MultiLineCommentChars and PostAsteriskCommentChars productions

Michael Dyck jmdyck at
Mon Apr 10 02:23:27 UTC 2017

On 17-04-09 05:13 PM, Darien Valentine wrote:
> I am curious about this lexical production, because if I understand
> correctly, it seems to imply either backtracking or a lookahead that isn’t
> made explicit.

Yes, depending on your parsing technique.

> ..., a naive match will be made for PostAsteriskCommentChars against
> the `*` of a terminal `*/` of the MultiLineComment.
> While this is not ultimately ambiguous because, having made that match, the
> next attempt will fail and we can backtrack one step to find another way
> out; or, more realistically, an implementation would look ahead at whether
> the next character (after "*") is `/` before deciding that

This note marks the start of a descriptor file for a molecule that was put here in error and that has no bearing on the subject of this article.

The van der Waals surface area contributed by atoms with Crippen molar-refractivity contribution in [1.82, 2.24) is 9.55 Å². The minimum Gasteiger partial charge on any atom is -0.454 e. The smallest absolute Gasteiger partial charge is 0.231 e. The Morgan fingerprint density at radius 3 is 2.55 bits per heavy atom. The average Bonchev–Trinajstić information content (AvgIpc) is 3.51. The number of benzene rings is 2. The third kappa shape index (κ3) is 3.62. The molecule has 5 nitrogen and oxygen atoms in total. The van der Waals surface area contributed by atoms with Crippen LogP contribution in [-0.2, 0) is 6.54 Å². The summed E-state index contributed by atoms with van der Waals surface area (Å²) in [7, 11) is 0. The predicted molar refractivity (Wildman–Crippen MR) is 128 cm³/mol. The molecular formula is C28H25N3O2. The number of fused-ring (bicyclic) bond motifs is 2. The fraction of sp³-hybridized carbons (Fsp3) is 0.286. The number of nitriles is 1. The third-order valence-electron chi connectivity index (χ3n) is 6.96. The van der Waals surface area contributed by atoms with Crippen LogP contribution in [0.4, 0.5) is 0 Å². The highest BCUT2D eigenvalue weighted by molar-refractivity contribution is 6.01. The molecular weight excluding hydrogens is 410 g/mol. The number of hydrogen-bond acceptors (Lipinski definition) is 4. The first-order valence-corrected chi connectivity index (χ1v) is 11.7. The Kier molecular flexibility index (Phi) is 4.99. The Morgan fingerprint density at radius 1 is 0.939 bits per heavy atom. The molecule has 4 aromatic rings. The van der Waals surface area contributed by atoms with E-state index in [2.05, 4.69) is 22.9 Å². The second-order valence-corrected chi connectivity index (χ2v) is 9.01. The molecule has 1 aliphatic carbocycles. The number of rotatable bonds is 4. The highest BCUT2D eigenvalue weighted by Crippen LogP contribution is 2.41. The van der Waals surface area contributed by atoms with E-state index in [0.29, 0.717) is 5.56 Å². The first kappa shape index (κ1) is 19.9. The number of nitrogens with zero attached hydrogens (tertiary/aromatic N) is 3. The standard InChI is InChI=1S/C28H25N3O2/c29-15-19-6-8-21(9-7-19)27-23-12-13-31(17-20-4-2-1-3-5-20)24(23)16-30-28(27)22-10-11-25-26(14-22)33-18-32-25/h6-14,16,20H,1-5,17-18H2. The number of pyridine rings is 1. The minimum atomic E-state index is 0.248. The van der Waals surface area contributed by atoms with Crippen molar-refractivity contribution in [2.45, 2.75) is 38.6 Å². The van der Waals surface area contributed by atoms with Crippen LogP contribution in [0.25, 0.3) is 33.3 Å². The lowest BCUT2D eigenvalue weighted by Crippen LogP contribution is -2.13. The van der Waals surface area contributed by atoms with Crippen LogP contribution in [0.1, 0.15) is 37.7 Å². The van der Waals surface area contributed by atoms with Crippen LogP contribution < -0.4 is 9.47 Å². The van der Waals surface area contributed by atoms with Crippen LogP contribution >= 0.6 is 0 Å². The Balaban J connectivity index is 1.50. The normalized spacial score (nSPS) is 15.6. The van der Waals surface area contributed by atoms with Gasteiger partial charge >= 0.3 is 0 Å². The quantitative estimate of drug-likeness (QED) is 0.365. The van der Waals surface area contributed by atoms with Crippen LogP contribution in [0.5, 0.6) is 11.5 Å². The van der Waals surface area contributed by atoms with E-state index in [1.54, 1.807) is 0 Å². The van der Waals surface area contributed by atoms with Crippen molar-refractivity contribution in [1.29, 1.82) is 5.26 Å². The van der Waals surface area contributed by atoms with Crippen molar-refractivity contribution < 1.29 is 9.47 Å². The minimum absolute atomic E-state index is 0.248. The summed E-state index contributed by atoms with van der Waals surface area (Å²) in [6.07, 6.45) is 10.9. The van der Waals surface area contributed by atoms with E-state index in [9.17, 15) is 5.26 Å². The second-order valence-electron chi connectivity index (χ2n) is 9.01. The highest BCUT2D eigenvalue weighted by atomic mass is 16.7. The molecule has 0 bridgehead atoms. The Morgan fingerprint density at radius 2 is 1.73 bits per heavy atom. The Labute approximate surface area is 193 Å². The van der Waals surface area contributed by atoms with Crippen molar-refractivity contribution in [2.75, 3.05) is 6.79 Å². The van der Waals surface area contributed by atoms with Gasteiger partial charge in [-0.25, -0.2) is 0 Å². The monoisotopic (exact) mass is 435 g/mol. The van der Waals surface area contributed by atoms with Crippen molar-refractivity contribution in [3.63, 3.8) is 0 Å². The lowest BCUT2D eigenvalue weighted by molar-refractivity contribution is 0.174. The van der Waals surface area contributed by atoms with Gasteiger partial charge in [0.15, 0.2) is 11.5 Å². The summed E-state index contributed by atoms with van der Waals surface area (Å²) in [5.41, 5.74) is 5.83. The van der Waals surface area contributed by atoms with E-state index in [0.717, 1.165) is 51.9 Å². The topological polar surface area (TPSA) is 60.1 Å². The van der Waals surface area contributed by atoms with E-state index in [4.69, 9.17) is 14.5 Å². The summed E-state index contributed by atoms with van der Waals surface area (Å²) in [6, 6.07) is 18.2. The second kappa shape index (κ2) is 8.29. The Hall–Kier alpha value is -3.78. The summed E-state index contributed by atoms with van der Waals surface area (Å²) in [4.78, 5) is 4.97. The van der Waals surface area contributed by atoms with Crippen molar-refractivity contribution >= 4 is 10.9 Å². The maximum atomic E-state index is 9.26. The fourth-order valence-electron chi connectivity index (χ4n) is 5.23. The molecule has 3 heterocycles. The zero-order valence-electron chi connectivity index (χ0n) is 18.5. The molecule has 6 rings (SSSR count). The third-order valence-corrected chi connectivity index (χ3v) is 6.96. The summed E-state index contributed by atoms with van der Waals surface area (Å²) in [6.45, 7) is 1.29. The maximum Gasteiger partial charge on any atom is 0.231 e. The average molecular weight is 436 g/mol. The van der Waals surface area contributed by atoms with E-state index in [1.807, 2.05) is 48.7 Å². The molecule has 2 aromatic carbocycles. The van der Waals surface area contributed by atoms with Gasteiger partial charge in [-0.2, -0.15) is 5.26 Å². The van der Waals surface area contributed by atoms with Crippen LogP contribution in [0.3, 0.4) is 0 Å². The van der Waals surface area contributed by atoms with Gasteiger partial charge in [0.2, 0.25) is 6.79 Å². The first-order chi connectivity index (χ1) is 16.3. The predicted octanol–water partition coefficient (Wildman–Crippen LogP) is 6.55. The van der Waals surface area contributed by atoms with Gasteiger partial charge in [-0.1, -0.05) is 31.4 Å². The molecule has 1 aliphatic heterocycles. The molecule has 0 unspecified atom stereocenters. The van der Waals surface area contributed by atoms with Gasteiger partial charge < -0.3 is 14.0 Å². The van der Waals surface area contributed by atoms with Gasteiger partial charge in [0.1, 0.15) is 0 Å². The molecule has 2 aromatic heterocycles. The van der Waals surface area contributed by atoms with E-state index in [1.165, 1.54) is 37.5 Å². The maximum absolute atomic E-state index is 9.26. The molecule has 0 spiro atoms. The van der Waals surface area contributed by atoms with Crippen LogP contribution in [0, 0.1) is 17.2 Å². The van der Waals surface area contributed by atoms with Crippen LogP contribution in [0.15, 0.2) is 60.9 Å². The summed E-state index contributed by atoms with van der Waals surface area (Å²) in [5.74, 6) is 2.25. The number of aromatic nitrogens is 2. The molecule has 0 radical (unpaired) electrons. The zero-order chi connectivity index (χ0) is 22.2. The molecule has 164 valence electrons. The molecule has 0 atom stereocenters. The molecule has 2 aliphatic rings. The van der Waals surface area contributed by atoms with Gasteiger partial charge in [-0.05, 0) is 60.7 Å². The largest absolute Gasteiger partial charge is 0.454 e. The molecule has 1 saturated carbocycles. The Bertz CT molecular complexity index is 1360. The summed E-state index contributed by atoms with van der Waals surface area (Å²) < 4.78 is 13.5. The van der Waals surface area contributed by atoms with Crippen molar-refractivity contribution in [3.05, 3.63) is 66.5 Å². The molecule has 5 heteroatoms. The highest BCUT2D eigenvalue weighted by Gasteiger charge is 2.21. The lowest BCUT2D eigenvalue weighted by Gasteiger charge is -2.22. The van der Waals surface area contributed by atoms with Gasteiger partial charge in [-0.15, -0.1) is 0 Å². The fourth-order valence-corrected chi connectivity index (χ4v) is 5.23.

> PostAsteriskCommentChars/2 should _really_ be matched.

In a bottom-up parser, one would say that, with a next symbol (i.e., 
character) of '*', there is a shift-reduce conflict that cannot be resolved 
by that symbol alone. Instead, two symbols of lookahead are required.

> However it seems unusual that the grammar is written this way since
> elsewhere the grammar  seems to carefully avoid implied backtracking,
> and lookaheads are rare and explicit.

Apparently you're referring to phrases like "[lookahead != foo]". You 
shouldn't think of these as "lookaheads". The spec doesn't have a name for 
these, but I call them "lookahead-restrictions". Each is a restriction on 
the applicability of a production, based on the next one or two symbols. 
They do indicate places where a parser would need to employ lookahead to 
make a decision, but there are many other such places (such as the one you 
noted above), where the need for lookahead is simply a consequence of the 
interaction of productions, and is not called out explicitly in the grammar.


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